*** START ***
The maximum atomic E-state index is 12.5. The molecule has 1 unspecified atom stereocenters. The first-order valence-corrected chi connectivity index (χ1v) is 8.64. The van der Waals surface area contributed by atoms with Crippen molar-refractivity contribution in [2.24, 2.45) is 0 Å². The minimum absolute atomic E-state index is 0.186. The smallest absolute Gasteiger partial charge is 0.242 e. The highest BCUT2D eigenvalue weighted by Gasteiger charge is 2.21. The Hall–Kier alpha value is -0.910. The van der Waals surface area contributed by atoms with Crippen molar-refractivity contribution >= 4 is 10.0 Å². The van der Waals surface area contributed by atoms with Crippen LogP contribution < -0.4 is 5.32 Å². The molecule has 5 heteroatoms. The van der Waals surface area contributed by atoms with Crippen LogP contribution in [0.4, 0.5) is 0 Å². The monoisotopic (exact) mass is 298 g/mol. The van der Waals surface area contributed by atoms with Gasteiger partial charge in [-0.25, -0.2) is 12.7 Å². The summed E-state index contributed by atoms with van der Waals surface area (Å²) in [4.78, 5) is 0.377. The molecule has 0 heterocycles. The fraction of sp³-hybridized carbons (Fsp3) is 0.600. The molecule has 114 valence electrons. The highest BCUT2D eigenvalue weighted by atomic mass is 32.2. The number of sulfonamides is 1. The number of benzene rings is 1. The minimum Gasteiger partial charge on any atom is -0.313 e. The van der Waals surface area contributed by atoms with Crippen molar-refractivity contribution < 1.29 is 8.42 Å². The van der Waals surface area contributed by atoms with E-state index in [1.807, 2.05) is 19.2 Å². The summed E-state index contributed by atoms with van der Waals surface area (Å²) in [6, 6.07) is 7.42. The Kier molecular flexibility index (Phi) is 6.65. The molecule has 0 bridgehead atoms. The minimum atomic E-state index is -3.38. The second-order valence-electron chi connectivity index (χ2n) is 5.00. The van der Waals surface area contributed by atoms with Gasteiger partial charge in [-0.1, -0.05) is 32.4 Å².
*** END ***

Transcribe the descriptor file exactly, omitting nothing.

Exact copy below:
The maximum atomic E-state index is 12.5. The molecule has 1 unspecified atom stereocenters. The first-order valence-corrected chi connectivity index (χ1v) is 8.64. The van der Waals surface area contributed by atoms with Crippen molar-refractivity contribution in [2.24, 2.45) is 0 Å². The minimum absolute atomic E-state index is 0.186. The smallest absolute Gasteiger partial charge is 0.242 e. The highest BCUT2D eigenvalue weighted by Gasteiger charge is 2.21. The Hall–Kier alpha value is -0.910. The van der Waals surface area contributed by atoms with Crippen molar-refractivity contribution >= 4 is 10.0 Å². The van der Waals surface area contributed by atoms with Crippen LogP contribution < -0.4 is 5.32 Å². The molecule has 5 heteroatoms. The van der Waals surface area contributed by atoms with Crippen LogP contribution in [0.4, 0.5) is 0 Å². The monoisotopic (exact) mass is 298 g/mol. The van der Waals surface area contributed by atoms with Gasteiger partial charge in [-0.25, -0.2) is 12.7 Å². The summed E-state index contributed by atoms with van der Waals surface area (Å²) in [4.78, 5) is 0.377. The molecule has 0 heterocycles. The fraction of sp³-hybridized carbons (Fsp3) is 0.600. The molecule has 114 valence electrons. The highest BCUT2D eigenvalue weighted by atomic mass is 32.2. The number of sulfonamides is 1. The number of benzene rings is 1. The minimum Gasteiger partial charge on any atom is -0.313 e. The van der Waals surface area contributed by atoms with Crippen molar-refractivity contribution < 1.29 is 8.42 Å². The van der Waals surface area contributed by atoms with E-state index in [1.807, 2.05) is 19.2 Å². The summed E-state index contributed by atoms with van der Waals surface area (Å²) in [6, 6.07) is 7.42. The Kier molecular flexibility index (Phi) is 6.65. The molecule has 0 bridgehead atoms. The minimum atomic E-state index is -3.38. The second-order valence-electron chi connectivity index (χ2n) is 5.00. The van der Waals surface area contributed by atoms with Gasteiger partial charge in [-0.1, -0.05) is 32.4 Å².